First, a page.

14 June 2021
[Re:] Entanglements: Colonial collections in decolonial times will be on show at the University of Cambridge’s Museum of Archaeology & Anthropology (MAA) from 22 June 2021 – 17 April 2022.
The exhibition is the culmination of the AHRC-funded ‘Museum Affordances’ project led by Paul Basu, Professor of Anthropology alongside Dr George Agbo of the University of Nigeria, Nsukka, and involving multiple partnerships in West Africa, the UK and beyond.
The project seeks to re-engage with the ethnographic archive assembled by the University of Cambridge-educated colonial anthropologist, Northcote Whitridge Thomas (1868-1936) in Southern Nigeria and Sierra Leone between 1909 and 1915.
The ‘Thomas Collection’ includes masks, drums, carved wooden figures and staffs, pottery, textiles, charms, dolls, photographs, sound recordings, botanical specimens, published work and field notes.
The exhibition opens amid growing debate about the restitution of objects looted from Africa now held by British museums. It is often forgotten, however, that the vast majority of objects came to Britain through other means and have their own complicated stories to tell.
Basu says: “These materials were still assembled in the context of colonial inequalities, of course. The operation of colonial power works in many different ways, but Northcote Thomas purchased from markets and commissioned makers, and the complexity of that relationship needs attention just as the removal of the Benin Bronzes does.”
Highlights of the exhibition include some of the thousands of fieldwork photographs taken by Thomas to capture daily life in Nigeria and Sierra Leone. The project has managed to share many of these images with the descendants of those photographed. Basu says: “It’s almost always an occasion of joy and amazement, entangled with ideas about reincarnation. It's not merely a nice thing to have a photograph of your great-grandfather; it is much more profound. It's almost as if the ancestors are speaking across a century.”
Re-Entanglements installation - Kelani Abass
A focal point of the exhibition is an Olokun pot that Thomas purchased in Benin City in 1909. Pots of this kind were installed on shrines to the deity Olokun. The pot was probably broken on its long journey to Cambridge where it was soon repaired but poorly. As part of the project, the pot has been dismantled and reconstructed using modern conservation techniques.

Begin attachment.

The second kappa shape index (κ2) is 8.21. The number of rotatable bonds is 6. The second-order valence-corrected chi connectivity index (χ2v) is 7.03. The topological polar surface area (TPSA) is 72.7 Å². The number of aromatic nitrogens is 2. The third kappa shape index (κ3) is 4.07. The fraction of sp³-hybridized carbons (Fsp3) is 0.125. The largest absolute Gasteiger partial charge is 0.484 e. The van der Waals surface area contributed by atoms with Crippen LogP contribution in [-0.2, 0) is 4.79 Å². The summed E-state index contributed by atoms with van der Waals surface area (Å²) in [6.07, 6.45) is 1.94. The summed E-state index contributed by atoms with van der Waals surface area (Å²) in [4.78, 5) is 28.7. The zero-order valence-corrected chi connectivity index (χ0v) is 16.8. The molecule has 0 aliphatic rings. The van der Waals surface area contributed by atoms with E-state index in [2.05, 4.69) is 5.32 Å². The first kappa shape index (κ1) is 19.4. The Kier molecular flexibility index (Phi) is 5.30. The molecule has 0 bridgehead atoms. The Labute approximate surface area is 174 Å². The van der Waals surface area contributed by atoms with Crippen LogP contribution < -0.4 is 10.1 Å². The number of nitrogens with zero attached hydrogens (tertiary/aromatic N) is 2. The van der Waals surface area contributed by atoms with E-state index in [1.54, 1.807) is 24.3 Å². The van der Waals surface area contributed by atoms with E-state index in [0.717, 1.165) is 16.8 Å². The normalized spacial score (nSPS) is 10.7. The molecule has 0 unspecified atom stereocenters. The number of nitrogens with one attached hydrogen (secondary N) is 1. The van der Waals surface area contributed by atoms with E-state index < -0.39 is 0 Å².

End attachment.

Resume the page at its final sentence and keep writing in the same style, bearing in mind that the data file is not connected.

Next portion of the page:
For Basu, the pot offers a powerful metaphor for colonial engagement: “Something whole and integrated was, through the colonial project, broken into pieces. The ethnographic museum tried to put it back together but clumsily. One hundred years on, we’re taking it apart again, deconstructing the coloniality, reassembling and offering a gesture of repair. But you will see all the cracks, the evidence of the original violence.”
Alongside the pot visitors will see a modern reproduction cast in brass in Benin City, to instigate a dialogue with the Benin Bronzes looted by British forces in 1897. Other contemporary works on display will include a series of ten paintings by the Nigerian artist Kelani Abass entitled ‘Colonial Indexicality’. Responding to photograph albums held by the National Museum in Lagos, the only materials from Thomas’ surveys to remain in Nigeria, they evoke the disintegration and discolouration of the archive, but also the ubiquity of the anthropologist’s numbering systems. They remind us of how people and their cultural practices were transformed into objects of knowledge by this colonial science.
Professor Paul Basu says: “Decolonising museums and archives is very important, and something that absolutely needs to happen. But there can be a tendency to over-simplify. Rather than dismissing these collections as being tainted by colonialism, the exhibition asks that we look at them more closely. How do they shift our understanding of what coloniality was – and is? How might we use these collections to work through the legacies of colonialism today? I hope people will be moved by the exhibition to reflect upon the complex ways in which they personally and we, as a society, continue to be entangled in this history.”
‘Museum Affordances’ is funded by the AHRC and involves partnerships in the UK, Nigeria, Sierra Leone and beyond. These include the many institutions across which the Northcote Thomas archive has been dispersed, including Cambridge’s Museum of Archaeology and Anthropology, the British Library Sound Archive, the Pitt Rivers Museum, the Royal Anthropological Institute, the Royal Botanic Gardens, Kew, the UK National Archives, and the Nigerian National Museum in Lagos.
Professor Basu’s research also features as part of the An Archive By Other Means exhibition at the South London Gallery in Peckham, curated by the SLG's youth forum (the Art Assassins).
An Archive By Other Means explores the relevance of the archive assembled by Thomas today from the perspectives of a diverse group of young people living in south London and marks the culmination of the Entanglements: Who makes history? Project.
Please visit the [Re:]Entanglements project website for more information on the project.